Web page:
4.2.2. Time 20 June, 2100 UT

[29] On 20 June, 2100 UT, the observed intrusion has descended to about 4 km altitude, while ozone has dropped from 140 to about 80 ppbv. TOMCAT and STOCHEM simulate the intrusion somewhat lower than the observed altitude, but they approximate observed ozone levels relatively well. It must be remarked, however, that the air parcels in STOCHEM may not fully represent the actual vertical extent and thickness of the intrusion because of the relatively coarse parcel resolution. In ECHAM the layer descends faster and deeper than observed, affecting ozone levels in the boundary layer as well. It has earlier been suggested that the combination of a relatively coarse vertical resolution and the semi-Lagrangian transport scheme make vertical transport in ECHAM relatively diffusive [Land et al., 2002; Meloen et al., 2003]. The upper tropospheric intrusion in the night of 20 June appears in the observations as a local ozone maximum between 8 and 10 km altitude, but this feature is generally not well resolved by the models.

4.2.3. Time 21 June, 0300 UT

[30] On 21 June, 0300 UT, the relatively ozone-poor layer of marine lower tropospheric origin (see section 3) is now observed at 4 km altitude. All models simulate this feature qualitatively well probably because this air mass originates from and is transported through the lower troposphere where the vertical resolution of the models is relatively fine. However, the observed concentration gradients upward and downward from the minimum are not reproduced. The ozone maximum at 6 km altitude is reproduced by TOMCAT and STOCHEM relatively well, but less successfully so by the other models. This illustrates the impact from the relatively fine vertical resolution in TOMCAT and the absence of numerical diffusion in the Lagrangian model STOCHEM on the model performance. ECHAM overestimates ozone at this altitude. MATCH and TM3 do not simulate this layer but on average their simulated ozone profiles in the free troposphere agree with the observations. LMDzT/INCA simulates an ozone minimum below the tropopause that is more pronounced than observed.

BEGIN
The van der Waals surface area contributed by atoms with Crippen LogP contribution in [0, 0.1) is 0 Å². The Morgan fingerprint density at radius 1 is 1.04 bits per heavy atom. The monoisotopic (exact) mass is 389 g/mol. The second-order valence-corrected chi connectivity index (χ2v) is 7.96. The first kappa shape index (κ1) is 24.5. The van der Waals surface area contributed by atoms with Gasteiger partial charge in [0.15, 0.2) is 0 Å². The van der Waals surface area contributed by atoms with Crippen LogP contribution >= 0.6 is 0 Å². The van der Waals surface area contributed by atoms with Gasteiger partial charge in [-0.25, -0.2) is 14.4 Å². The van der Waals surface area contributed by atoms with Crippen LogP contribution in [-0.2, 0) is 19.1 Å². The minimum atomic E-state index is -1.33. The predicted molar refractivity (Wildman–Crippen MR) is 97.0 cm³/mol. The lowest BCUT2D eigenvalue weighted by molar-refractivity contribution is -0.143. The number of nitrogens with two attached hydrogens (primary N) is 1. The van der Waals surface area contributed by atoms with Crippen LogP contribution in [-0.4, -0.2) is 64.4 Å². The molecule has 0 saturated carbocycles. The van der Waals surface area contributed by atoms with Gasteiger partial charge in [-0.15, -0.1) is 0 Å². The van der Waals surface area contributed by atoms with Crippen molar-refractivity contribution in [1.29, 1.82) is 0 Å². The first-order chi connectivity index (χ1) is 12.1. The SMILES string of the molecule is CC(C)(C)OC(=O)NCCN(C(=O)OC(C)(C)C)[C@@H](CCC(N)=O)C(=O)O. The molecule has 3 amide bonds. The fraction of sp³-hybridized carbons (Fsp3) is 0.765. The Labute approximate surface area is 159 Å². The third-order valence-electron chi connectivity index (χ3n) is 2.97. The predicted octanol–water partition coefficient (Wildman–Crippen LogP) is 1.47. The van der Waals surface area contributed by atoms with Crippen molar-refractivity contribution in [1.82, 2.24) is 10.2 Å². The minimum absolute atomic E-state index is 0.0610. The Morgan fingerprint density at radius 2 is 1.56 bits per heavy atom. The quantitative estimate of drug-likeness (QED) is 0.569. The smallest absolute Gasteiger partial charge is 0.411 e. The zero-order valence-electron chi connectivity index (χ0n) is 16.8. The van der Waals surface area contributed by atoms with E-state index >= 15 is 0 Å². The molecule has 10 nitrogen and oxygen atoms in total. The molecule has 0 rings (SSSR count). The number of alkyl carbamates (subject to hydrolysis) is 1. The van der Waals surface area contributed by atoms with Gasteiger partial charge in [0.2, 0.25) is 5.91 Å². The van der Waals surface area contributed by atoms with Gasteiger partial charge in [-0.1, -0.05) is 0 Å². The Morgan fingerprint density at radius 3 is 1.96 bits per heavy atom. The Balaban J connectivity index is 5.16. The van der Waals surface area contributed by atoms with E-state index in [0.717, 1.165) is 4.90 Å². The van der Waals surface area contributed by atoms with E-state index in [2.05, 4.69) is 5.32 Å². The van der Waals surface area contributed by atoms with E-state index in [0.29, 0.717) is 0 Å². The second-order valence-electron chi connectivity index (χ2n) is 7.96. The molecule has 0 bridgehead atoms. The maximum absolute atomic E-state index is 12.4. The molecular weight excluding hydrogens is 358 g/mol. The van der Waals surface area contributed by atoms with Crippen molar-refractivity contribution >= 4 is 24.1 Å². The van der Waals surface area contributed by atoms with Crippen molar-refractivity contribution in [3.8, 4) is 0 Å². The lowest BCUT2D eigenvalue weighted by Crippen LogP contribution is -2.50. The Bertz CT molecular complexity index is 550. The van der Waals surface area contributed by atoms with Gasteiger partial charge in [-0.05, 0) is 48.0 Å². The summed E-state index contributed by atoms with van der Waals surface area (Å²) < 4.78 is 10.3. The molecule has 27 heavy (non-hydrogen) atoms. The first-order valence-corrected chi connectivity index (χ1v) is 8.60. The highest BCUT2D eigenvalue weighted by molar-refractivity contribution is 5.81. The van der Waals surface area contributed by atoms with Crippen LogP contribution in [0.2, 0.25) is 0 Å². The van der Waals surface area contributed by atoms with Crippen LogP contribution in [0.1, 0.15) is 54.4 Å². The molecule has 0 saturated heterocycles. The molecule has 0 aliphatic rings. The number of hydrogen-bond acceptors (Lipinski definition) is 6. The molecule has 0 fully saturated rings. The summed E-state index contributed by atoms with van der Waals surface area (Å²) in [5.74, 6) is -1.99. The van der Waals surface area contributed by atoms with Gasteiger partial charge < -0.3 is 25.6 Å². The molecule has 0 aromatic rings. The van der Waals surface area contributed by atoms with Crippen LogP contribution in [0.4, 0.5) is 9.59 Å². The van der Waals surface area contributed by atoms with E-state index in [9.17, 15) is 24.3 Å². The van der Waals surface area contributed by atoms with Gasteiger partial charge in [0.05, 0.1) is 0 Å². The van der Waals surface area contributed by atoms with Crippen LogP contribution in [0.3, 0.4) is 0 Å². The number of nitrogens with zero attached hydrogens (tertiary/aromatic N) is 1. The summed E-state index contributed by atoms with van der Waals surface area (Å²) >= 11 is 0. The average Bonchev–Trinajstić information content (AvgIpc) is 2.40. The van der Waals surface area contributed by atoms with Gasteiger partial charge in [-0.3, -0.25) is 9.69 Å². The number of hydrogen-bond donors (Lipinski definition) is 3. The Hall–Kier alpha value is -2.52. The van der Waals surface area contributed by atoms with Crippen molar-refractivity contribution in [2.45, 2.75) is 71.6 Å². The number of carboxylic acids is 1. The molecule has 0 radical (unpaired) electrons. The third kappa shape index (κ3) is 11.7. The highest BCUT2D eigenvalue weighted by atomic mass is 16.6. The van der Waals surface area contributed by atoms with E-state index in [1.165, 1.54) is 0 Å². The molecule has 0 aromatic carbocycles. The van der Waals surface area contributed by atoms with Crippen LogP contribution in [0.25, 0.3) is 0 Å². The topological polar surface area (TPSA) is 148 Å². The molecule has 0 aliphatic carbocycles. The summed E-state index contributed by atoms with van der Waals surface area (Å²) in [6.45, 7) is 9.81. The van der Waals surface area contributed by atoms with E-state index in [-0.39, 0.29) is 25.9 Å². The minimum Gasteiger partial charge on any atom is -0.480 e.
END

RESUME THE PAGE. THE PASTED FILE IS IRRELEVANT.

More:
4.2.4. Time 21 June, 0900 UT

[31] Between 4 and 6 km altitude an ozone-rich air mass is observed on 21 June, 0900 UT. This is reproduced relatively well by TOMCAT and STOCHEM, and to a smaller extent by ECHAM, while it is less pronounced in the other models. The relatively ozone-rich layer between 7 and 9 km altitude is not captured by the models at this particular time, although LMDzT/INCA, TOMCAT and STOCHEM simulate a maximum at this altitude at a later instant (Figure 4). Again, the ozone-poor air mass in the lower troposphere is captured relatively well.

5. Contribution of Ozone From the Lower Stratosphere

  1. Top of page
  2. Abstract
  3. 1. Introduction
  4. 2. Presentation of the Measurements
  5. 3. Model Descriptions
  6. 4. Evaluation of Model Performances
  7. 5. Contribution of Ozone From the Lower Stratosphere
  8. 6. Discussion and Conclusions
  9. Acknowledgments
  10. References

[32] In this section we examine the contribution from ozone of stratospheric origin to ozone amounts in and near the intrusion. ECHAM results will be used for this. ECHAM includes a chemical tracer, referred to as O3s, that is prescribed in the stratosphere in the same way as ozone (section 3). In the troposphere, ozone is photochemically destroyed but also produced. However, the O3s tracer is photochemically destroyed but not produced. Calculation of the photochemical destruction of O3s is based on the odd-oxygen family concept, with the major reactions being the photodissociation of O3s and subsequent reaction of the O(1D) produced with water vapor yielding two OH radicals, and reaction of O3s with OH or HO2. The difference between O3 and O3s, referred to as O3t, thus reflects the photochemical production of ozone. Because the extra-tropical LS is generally dominated by chemical destruction of ozone, O3t originates mainly from photochemical production in the troposphere. Note that O3 and O3s are also removed by dry deposition.